Current Chapter President, Dr. Charles Marshall, is now serving as the Energy Director for HUD in Washington, DC.

Interviewed by Debi Gilbert, CRE Business Development, Greenwood Group Landscape.

The Atlanta Chapter of IFMA is very excited to share with you that our current Chapter President, Dr. Charles Marshall, is now serving as the Energy Director for HUD in Washington, DC. I recently had the opportunity to interview Charles about not only this new role, but his background and history which led to this assignment.

Charles was born in the Bronx, New York and grew up mainly in Washington DC before spending his High School years in Prattville, Alabama. Both of his parents were government employees. His father worked for the UN as well as the Army, and his mother worked for the Pentagon and also the Army. Fast forward several years, and his mother retired while his father became an entrepreneur, owning a furniture store, a video store, a skateboard store, and now currently owns a camera shop.

I asked Charles “While in high school, what do you see yourself becoming as an adult”?

“I wanted to be a doctor, a physician. I took college Anatomy while in High School…and that changed my mind (laughing). I then decided to pursue an Electrical Engineering degree from Auburn University. At that time, Auburn had one of the premier engineering schools in the South, and had recently gotten the ‘Star Wars’ program (Strategic Defense Initiative). A big plus for me was that Auburn was a state school, and at that time tuition was around $365/quarter.”

After leaving Auburn with a Bachelor’s Degree in Operations with an Engineering Minor, Charles went to work for Amoco in South Alabama in the manufacturing sector for about three years. At this time, he also returned to school and attained his MBA in Information Systems from Troy University.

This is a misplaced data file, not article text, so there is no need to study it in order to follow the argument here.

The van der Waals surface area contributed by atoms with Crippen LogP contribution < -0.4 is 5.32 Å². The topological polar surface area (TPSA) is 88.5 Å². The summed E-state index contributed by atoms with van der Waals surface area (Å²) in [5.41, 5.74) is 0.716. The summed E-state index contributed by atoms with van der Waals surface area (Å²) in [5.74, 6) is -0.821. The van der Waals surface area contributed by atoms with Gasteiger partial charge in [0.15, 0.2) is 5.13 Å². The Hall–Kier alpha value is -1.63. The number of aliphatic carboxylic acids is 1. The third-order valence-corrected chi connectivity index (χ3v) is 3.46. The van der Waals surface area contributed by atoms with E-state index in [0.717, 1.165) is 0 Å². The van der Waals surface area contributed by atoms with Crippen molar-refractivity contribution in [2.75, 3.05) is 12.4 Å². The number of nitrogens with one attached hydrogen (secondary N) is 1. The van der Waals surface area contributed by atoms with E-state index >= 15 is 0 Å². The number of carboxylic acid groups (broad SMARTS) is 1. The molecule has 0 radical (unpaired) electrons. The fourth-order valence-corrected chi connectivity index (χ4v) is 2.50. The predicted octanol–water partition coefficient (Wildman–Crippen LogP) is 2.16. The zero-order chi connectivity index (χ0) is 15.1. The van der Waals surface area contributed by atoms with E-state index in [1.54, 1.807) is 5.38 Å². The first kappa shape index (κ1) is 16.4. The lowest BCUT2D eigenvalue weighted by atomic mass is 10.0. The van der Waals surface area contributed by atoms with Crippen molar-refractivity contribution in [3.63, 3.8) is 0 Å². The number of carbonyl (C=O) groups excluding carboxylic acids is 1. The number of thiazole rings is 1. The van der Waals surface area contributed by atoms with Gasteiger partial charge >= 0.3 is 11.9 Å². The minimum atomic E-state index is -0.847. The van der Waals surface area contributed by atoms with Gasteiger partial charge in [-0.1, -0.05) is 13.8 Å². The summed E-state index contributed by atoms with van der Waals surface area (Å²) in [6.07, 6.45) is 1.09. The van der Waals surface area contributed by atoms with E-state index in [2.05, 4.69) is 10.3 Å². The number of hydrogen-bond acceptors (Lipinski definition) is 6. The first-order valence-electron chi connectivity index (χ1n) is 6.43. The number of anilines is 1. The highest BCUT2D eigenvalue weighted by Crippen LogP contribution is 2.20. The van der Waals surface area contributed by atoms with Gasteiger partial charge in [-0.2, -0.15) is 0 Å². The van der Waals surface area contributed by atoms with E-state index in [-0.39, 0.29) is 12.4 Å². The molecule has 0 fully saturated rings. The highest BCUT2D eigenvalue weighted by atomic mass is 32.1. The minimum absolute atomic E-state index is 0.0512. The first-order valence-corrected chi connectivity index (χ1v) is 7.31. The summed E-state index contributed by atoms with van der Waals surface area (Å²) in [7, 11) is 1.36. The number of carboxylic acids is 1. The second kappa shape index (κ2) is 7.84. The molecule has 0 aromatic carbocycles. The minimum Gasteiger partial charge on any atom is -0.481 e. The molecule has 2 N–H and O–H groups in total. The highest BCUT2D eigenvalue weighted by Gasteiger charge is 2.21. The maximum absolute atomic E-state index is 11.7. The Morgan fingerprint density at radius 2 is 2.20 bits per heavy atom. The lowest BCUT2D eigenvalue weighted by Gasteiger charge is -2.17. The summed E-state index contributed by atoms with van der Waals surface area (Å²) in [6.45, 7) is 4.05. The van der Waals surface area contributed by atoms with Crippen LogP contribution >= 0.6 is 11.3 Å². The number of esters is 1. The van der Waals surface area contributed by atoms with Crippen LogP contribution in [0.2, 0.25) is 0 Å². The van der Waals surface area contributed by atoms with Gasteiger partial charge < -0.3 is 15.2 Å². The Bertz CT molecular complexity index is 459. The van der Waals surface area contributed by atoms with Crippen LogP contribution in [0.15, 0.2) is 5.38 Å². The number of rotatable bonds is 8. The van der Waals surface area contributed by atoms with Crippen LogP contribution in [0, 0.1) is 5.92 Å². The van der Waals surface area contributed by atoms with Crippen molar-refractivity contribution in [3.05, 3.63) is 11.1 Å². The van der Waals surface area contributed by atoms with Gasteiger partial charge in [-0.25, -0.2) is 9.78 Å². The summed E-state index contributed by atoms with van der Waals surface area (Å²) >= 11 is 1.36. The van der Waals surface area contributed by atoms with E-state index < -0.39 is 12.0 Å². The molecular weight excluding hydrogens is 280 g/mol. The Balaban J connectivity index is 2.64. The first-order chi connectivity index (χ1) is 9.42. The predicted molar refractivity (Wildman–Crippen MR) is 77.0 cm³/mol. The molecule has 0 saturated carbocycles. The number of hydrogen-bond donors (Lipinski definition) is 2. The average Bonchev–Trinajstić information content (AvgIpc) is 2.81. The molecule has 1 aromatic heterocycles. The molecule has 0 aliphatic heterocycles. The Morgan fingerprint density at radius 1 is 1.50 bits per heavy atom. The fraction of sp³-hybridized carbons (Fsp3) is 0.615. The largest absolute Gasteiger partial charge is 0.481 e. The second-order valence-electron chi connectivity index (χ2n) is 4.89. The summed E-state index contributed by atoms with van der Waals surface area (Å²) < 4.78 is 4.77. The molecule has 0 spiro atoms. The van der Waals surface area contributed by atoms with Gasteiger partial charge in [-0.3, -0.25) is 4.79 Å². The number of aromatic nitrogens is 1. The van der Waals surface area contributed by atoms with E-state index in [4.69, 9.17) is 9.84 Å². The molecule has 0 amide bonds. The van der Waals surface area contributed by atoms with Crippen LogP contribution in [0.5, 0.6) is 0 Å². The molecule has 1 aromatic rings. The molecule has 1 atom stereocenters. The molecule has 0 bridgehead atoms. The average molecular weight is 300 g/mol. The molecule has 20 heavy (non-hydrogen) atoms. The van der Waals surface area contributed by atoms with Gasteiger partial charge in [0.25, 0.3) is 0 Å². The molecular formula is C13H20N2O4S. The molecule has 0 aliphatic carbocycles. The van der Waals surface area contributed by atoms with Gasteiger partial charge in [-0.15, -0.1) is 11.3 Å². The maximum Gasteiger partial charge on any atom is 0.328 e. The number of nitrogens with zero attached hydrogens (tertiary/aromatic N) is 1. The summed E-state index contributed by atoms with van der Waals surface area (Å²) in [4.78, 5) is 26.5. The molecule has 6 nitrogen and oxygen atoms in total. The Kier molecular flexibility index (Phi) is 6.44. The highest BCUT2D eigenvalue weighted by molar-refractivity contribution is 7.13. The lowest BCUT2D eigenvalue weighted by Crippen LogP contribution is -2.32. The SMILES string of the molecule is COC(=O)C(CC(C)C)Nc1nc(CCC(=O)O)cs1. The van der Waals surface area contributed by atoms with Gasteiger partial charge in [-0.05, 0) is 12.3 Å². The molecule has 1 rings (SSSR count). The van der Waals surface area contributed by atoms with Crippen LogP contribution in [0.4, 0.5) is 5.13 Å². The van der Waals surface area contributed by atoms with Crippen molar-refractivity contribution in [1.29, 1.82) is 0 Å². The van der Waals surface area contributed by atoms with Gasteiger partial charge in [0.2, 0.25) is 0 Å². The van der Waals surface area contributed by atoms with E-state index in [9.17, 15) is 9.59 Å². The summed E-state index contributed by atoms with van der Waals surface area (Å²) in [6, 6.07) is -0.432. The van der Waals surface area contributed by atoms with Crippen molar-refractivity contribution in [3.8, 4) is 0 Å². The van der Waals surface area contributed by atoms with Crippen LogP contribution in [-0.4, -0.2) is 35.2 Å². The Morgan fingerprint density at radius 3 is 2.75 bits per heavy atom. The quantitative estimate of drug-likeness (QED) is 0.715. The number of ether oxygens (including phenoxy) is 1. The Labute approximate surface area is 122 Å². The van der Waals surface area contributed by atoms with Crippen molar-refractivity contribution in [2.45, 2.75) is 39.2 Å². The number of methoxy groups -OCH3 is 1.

During this time, Charles walked into the bank one morning and ran into the then President of Selma University. (Selma, Alabama) The President asked Charles if he would come to the University and teach, and Charles did just that for three years. While there, the Atlanta Housing Authority was in the process of being taken over by the Federal Government and Charles was asked to come to Atlanta to work on their Energy Program. Through this work, Charles became one of the leading authorities in the country for energy for housing, leading the energy management team of the Atlanta Housing Authority which  at that time was the fourth largest housing authority in the U.S. He and his team  implemented a robust energy management program including the first energy savings performance contract for a public housing authority.

From this position, Charles was recruited to Fort Benning in Columbus, Georgia to work with the United States Department of Defense as a Resource Efficiency Manager, helping Fort Benning, the U.S. Army’s largest training installation, move toward federally mandated energy goals program for which he has received numerous accolades.

“I earned several certifications while working with the Army. I was a contractor with the Army, working closely with the Commanders and Generals. Most people assumed that I was enlisted due to these relationships. I was fortunate to receive coins and letters from these Commanders and Generals. The one thing I never did that I now wish I had…jumping out of a plane (laughing). But I did have some amazing experiences while working there.”

After three years at Fort Benning, a position opened at Hartsfield-Jackson Atlanta International Airport, seeking an individual to create an energy program for the airport. Under Charles’ leadership as Utility Manager for the airport, ATL became the first U.S. airport to have its energy management system certified to the ISA 50001 standard. This became a worldwide benchmark for the Aviation Industry, and also won the airport numerous awards as well as Charles.

Charles shared with me that through this work, he had the opportunity to visit many airports around the world and share with them the knowledge and practices that had been implemented in Atlanta. He also served for six years as chair of the ATL EcoDistrict, the first registered EcoDistrict at an airport. While serving on the Airport Cooperative Research Program (ACRP), Charles’ efforts led to the creation of the first guidebook for water efficiency management at U.S. airports.

Charles now feels that all of this has come full circle. As the Energy Director for HUD, Charles is leading the way for strengthening the energy program for public housing.